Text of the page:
Don't ask me how or why, but this morning I started thinking about gender in Tales of Vesperia.
A few months ago in Marina, someone asked Yuri point blank whether his life had ever been easier for him just because he was a man. He thought about it, and so did I; and then he said, "No, not really."
Because in Tales of Vesperia, gender roles seem to be pretty damned egalitarian.
Point the first: Estelle was going to be Empress.
Estelle and Ioder, in ToV, are completely equal candidates for the throne. Estelle is preferred by the Council of Nobles, possibly because she has the pink hair that signifies the potency of her inherited powers as a Child of the Full Moon (thereby possibly making her royal blood bluer), but just as likely because she was recognized as being more naive (and malleable) than Ioder.
Meanwhile, Ioder is preferred by the Imperial Knights.
These two groups have equal power in ToV (and an imbalance in that power, shifting it towards the Council, is one of our underlying plotlines), both being subordinate only to the Emperor or Empress.
Never once in the entire game is there ever made any mention of Ioder being better-suited for the throne because he's male, or any mention that Estelle would have to marry. In fact, when I say "Empress", I think I may be pulling that out of my ass; I'm not completely sure they don't just say "Emperor" all the time and that Estelle would have ended up "Emperor". I like the word Empress, but I'm just saying: they only ever call her a candidate for the Imperial Throne. There is so little mention made of her being a "woman Emperor" that they never use a gendered term for it at all.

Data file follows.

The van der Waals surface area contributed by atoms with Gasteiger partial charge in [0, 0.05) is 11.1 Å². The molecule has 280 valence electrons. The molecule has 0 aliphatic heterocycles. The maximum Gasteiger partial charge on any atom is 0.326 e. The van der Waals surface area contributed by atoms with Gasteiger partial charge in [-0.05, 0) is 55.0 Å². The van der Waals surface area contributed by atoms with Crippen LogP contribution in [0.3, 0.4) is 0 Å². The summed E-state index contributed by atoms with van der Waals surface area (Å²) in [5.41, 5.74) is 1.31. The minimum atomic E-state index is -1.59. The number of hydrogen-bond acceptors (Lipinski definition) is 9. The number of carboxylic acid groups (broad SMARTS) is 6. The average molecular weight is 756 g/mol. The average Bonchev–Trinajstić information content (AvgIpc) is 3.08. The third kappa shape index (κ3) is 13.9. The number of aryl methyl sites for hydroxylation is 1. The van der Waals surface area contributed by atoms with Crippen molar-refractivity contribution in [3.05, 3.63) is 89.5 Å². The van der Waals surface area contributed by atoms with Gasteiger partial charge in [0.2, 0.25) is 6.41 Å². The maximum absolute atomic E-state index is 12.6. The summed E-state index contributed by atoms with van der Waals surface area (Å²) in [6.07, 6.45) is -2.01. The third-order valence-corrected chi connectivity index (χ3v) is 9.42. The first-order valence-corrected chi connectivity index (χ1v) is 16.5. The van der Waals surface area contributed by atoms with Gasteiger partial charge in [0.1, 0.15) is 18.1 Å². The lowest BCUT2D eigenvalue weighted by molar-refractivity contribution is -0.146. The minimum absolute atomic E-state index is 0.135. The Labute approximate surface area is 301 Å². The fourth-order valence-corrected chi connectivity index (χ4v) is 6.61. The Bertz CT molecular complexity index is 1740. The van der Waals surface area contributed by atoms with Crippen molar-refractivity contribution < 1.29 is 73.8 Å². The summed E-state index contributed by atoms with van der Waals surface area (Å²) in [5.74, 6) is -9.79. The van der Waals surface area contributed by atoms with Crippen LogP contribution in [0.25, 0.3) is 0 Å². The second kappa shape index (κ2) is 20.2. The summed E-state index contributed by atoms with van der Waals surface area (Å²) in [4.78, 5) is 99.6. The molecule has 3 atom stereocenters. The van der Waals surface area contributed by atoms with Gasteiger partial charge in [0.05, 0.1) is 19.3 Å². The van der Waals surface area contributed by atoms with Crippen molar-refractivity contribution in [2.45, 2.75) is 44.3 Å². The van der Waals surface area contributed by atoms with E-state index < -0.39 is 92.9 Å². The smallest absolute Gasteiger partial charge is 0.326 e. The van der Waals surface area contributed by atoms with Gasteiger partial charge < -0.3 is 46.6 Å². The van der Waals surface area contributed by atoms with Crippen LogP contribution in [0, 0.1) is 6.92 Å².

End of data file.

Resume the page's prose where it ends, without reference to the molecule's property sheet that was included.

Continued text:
In a society with sexism present, you would expect this to be made an issue of. In a truly sexist society, you wouldn't expect Estelle to be a candidate at all.
Point the second: Kaufman, Belius
The Empire is, of course, only half of the game's governing body. The other half, opposed to the Empire for most of the game, is a coalition of Guilds called the Union. One of the five master guilds is run by a woman (Fortune's Market) and one is a question mark (we know nothing about the Soul Smiths and hardly ever hear their name).
And then there's Pallestralle, the only major independent Guild, which is also run by a woman. And I'm going to go out on a limb here and say that Belius is, in fact, KNOWN to be female by everyone, and that it was a translation hiccup that caused the game to spend half of its time referring to her as "that person".
If the Soul Smiths isn't run by a woman -- and from now on my personal headcanon is that it is -- then the imbalance is caused only by the fact that two of the guilds are secretly run by the same man, so there's only actually four leaders, split -- for all we know -- evenly down the middle.
Again, there are no mentions ever made of it even being unusual that they're leading.
Point the third: Sodia, Casey